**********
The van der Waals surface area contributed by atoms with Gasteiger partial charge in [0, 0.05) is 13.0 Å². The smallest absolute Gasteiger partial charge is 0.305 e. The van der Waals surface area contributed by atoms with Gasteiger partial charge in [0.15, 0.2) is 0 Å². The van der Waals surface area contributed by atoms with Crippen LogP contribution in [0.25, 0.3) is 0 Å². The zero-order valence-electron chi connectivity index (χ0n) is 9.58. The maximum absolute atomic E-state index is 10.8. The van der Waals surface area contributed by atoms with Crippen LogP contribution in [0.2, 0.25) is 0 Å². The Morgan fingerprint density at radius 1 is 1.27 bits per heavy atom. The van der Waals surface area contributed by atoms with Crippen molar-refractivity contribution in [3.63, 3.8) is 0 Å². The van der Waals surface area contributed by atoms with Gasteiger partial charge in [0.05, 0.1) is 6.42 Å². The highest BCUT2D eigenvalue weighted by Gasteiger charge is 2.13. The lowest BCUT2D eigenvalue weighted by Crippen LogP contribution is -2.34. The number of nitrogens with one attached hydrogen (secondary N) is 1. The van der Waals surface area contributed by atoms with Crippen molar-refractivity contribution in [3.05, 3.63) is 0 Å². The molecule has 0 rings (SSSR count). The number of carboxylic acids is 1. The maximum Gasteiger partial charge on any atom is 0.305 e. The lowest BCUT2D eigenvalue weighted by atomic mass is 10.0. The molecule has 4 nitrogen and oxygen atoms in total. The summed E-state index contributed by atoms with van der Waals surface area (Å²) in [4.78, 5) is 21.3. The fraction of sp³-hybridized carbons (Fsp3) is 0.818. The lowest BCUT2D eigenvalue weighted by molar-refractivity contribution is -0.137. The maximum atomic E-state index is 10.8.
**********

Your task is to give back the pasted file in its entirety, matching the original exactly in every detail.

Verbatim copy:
The van der Waals surface area contributed by atoms with Gasteiger partial charge in [0, 0.05) is 13.0 Å². The smallest absolute Gasteiger partial charge is 0.305 e. The van der Waals surface area contributed by atoms with Gasteiger partial charge in [0.15, 0.2) is 0 Å². The van der Waals surface area contributed by atoms with Crippen LogP contribution in [0.25, 0.3) is 0 Å². The zero-order valence-electron chi connectivity index (χ0n) is 9.58. The maximum absolute atomic E-state index is 10.8. The van der Waals surface area contributed by atoms with Crippen LogP contribution in [0.2, 0.25) is 0 Å². The Morgan fingerprint density at radius 1 is 1.27 bits per heavy atom. The van der Waals surface area contributed by atoms with Crippen molar-refractivity contribution in [3.63, 3.8) is 0 Å². The van der Waals surface area contributed by atoms with Gasteiger partial charge in [0.05, 0.1) is 6.42 Å². The highest BCUT2D eigenvalue weighted by Gasteiger charge is 2.13. The lowest BCUT2D eigenvalue weighted by Crippen LogP contribution is -2.34. The number of nitrogens with one attached hydrogen (secondary N) is 1. The van der Waals surface area contributed by atoms with Crippen molar-refractivity contribution in [3.05, 3.63) is 0 Å². The molecule has 0 rings (SSSR count). The number of carboxylic acids is 1. The maximum Gasteiger partial charge on any atom is 0.305 e. The lowest BCUT2D eigenvalue weighted by atomic mass is 10.0. The molecule has 4 nitrogen and oxygen atoms in total. The summed E-state index contributed by atoms with van der Waals surface area (Å²) in [4.78, 5) is 21.3. The fraction of sp³-hybridized carbons (Fsp3) is 0.818. The lowest BCUT2D eigenvalue weighted by molar-refractivity contribution is -0.137. The maximum atomic E-state index is 10.8.